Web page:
Bedtime should be a peaceful time, but any parent can tell you that that’s not always the case, especially for children with autism. Researchers don’t know exactly why autism causes sleeping problems, but it is certainly pervasive.
Recent estimates claim that four out of five children with autism have one or more chronic sleep problems, including difficulty falling or staying asleep. If you’re the parent of a child with autism spectrum disorder (ASD) who just can’t sleep through the night, that means you’re probably not getting sufficient rest, either.
Childrens’ sleep issues tend to worsen behavioral problems such as agitation and aggressiveness, as well as interfere with their learning and cognition. If your child is having trouble falling or staying asleep, it’s best to deal with the situation as soon as possible. Keep reading for some helpful ideas for improving sleep in children with ASD.
A healthy sleep pattern doesn’t begin at bedtime. Your child’s habits and actions throughout the day contribute to how they sleep at night. Here’s what you can do to help your child get to sleep and stay asleep using daytime routines, keeping in mind that children with ASD tend to function better with set schedules, routines, and patterns.
- Wake your child up at the same time every day, including weekends – Children with autism appreciate consistency and predictability. Try your best to wake them up at the same time every day. If your child uses their own alarm clock, make sure it’s set to the correct time at night.
- Open their windows or turn on the lights as soon as or right after they wake – Turning on the lights will reinforce the circadian rhythms (sleep and wake cycles) that help us to wake naturally. Lights are also a cue that can help your child mentally prepare themselves for the day ahead.
- Eat meals at the same time every day – Breakfast not only provides fuel for your child to take on the day, but trains their brain to know when it’s time to be awake and alert. Try your best to feed your child breakfast at the same time every day, even on weekends.
- It’s great if your child is active at school and loves to run and play, but if they’re not so active with others, make sure your child has at least 30 minutes of outdoor or indoor exercise every day. It doesn’t have to be strenuous; walking around the neighborhood, stretching, or swimming can make it easier for your child to fall asleep at night. Avoid letting your child exercise too close to bedtime, though; it might be harder for them to fall asleep if their body is still in active mode.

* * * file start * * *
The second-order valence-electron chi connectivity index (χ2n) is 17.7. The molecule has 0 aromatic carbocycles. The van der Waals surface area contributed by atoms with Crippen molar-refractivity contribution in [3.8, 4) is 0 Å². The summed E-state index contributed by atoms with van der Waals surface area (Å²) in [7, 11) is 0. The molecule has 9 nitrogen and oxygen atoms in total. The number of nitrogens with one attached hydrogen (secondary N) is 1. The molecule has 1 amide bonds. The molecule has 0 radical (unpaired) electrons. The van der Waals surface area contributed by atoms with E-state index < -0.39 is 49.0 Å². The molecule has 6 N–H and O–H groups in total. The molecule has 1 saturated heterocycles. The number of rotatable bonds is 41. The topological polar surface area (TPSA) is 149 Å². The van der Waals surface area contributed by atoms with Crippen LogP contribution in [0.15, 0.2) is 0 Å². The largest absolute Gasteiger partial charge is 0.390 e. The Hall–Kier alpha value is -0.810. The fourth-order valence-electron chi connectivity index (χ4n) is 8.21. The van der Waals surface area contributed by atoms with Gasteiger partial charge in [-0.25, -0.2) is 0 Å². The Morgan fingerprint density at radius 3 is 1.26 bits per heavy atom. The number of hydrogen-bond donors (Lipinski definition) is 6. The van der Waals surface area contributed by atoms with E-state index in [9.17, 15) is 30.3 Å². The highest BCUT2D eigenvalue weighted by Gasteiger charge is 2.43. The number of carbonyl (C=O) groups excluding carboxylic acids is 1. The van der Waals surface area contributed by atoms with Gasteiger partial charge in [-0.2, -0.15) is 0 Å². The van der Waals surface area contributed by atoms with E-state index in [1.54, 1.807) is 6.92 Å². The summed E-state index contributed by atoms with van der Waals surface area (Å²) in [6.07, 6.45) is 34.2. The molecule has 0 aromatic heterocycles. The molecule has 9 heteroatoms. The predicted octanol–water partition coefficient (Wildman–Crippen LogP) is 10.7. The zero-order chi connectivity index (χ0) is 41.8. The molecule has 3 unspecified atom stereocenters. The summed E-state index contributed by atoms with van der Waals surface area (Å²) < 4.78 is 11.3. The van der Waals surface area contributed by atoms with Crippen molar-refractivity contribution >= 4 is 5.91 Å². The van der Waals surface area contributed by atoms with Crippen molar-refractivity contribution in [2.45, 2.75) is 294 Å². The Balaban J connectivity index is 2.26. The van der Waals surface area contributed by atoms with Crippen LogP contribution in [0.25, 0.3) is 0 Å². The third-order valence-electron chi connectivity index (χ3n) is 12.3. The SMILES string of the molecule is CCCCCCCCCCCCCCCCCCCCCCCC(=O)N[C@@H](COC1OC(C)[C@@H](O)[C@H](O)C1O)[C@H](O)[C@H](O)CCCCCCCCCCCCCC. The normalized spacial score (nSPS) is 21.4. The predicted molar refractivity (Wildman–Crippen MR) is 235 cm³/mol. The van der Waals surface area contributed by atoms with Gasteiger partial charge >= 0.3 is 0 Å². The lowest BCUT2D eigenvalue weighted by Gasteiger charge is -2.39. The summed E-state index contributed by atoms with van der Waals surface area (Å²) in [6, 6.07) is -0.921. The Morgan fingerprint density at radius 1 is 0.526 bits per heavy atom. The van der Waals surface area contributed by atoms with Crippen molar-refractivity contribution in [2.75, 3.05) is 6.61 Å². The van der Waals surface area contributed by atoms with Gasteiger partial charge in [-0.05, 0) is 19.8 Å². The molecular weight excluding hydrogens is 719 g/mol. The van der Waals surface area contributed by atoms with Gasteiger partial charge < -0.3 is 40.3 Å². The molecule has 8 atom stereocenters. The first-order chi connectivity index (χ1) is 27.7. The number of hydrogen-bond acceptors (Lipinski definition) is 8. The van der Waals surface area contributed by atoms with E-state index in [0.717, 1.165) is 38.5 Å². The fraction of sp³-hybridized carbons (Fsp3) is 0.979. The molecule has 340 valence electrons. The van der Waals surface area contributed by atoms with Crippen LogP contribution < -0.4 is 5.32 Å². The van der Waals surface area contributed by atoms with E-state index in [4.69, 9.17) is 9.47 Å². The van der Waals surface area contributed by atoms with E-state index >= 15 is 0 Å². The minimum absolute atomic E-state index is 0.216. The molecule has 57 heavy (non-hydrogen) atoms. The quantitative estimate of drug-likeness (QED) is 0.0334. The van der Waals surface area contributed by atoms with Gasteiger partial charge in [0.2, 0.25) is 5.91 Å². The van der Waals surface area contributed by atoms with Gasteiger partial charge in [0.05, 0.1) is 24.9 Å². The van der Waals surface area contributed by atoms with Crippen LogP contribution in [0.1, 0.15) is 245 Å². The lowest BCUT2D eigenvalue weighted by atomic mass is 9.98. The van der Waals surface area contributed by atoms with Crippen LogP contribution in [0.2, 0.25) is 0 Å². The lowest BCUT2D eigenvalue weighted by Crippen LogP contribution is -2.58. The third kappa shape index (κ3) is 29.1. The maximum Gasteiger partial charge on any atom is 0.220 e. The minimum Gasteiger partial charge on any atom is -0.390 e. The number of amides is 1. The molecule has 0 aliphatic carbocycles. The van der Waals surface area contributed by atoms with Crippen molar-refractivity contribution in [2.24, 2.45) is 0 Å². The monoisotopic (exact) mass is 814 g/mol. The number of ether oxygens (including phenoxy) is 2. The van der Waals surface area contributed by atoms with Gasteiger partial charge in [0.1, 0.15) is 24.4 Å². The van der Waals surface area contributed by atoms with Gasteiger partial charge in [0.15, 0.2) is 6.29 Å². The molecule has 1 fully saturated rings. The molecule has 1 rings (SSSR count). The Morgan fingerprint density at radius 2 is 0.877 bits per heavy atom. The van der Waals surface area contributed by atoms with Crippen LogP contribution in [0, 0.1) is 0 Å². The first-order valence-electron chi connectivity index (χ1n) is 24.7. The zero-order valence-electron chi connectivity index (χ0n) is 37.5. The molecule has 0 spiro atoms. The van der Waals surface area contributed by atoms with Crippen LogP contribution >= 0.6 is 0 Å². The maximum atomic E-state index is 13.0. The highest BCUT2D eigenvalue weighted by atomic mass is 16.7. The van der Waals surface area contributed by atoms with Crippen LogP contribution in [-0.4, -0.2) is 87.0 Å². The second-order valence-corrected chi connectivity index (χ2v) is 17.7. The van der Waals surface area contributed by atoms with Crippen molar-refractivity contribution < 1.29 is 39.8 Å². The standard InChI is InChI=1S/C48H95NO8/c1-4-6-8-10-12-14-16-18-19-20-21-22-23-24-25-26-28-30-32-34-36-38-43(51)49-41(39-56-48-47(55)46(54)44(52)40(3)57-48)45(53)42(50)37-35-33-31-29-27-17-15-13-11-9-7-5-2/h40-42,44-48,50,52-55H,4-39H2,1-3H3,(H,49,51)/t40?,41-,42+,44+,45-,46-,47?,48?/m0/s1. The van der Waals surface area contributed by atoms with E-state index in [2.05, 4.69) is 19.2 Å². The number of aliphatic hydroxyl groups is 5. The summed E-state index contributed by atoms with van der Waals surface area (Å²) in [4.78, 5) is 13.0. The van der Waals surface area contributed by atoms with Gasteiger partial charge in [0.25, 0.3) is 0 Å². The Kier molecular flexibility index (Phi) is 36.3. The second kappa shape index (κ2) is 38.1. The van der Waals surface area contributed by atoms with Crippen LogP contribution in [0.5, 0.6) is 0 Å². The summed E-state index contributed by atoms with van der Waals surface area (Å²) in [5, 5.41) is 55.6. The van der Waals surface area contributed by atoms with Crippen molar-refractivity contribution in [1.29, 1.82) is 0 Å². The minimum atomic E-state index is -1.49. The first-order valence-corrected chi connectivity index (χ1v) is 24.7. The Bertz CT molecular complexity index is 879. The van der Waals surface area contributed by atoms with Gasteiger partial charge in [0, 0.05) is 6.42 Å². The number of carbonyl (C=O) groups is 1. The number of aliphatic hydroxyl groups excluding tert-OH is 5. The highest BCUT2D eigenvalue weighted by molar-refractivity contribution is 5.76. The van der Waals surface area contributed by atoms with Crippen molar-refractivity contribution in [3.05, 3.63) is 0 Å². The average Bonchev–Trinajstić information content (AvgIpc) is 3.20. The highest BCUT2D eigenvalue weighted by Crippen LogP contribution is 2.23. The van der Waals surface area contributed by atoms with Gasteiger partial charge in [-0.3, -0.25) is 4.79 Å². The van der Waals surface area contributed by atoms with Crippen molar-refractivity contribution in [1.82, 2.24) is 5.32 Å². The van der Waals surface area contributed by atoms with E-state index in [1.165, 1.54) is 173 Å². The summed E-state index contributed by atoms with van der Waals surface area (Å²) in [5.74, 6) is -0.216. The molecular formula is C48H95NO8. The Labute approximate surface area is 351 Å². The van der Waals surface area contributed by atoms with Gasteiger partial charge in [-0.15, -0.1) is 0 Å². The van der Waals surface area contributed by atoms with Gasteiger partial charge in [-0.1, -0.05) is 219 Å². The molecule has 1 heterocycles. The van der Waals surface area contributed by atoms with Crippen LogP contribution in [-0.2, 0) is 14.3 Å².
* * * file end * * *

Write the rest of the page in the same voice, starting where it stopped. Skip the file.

- You should avoid letting your child nap if they are five years or older. Sleeping in the daytime can confuse your child’s brain, and they’ll probably have difficulty going or staying asleep. As a rule of thumb, make sure the nap ends before 3 p.m.
- Avoid giving your child or letting them choose a caffeinated beverage or food item too close to bedtime. Caffeine is known to disrupt sleep, and the chemical can be found in coffee, tea, soda, and chocolate.
Caffeine can stay in our bodies for up to 12 hours. If your child consumes a caffeinated beverage at 3 p.m., the chemical could stay in their body until 3 a.m., leading to a long, restless night and a miserable following day.
In the evening, try to just give your child water, lightly sweetened juice, or decaffeinated tea. No soda, and definitely no coffee.
You should also get your child to do chores or homework in their least-favorite subject earlier in the evening, maybe around 5 or 6 p.m. If your child despises math and that’s the last thing they do in the day, it’s no wonder they might go to bed feeling anxious and stressed.
Avoid letting your child watch TV, play video games, or play on the computer less than an hour before bed. Instead, they can read, work on a puzzle, play an instrument, or engage in another electronics-free activity.
And finally, the part we’ve been waiting for. Bedtime! Following these tips will help your child feel calm, comfortable, and ready for bed. Remember that the routine will likely take time to sink in, but you should try the best you can to keep it consistent.
Your child’s bedtime routine should be predictable and relatively short. An ideal length of time is 20-30 minutes. This routine should include relaxing activities, like reading or listening to calming music.
Your child’s bedroom should be dark, quiet, and cool. Many children with ASD also have certain sensitivities to light and sound, so avoid putting distracting lights or lamps in the room. You can turn on a white noise machine if your child’s bedroom overlooks the road or another noisy area.
More Ideas for Autism and Sleep Problems
Just because sleep issues are common in children with autism doesn’t mean they don’t cause all kinds of health problems. Quality sleep is essential to a child’s well being, and there are plenty of things you can do to encourage a peaceful night’s rest.
Don’t rely on this blog alone – if your child has an autism diagnosis, seek treatment that can help them for the rest of their lives. For more information on autism, sleep problems, and treatment, call Therapeutic Pathways at (209) 422-3280.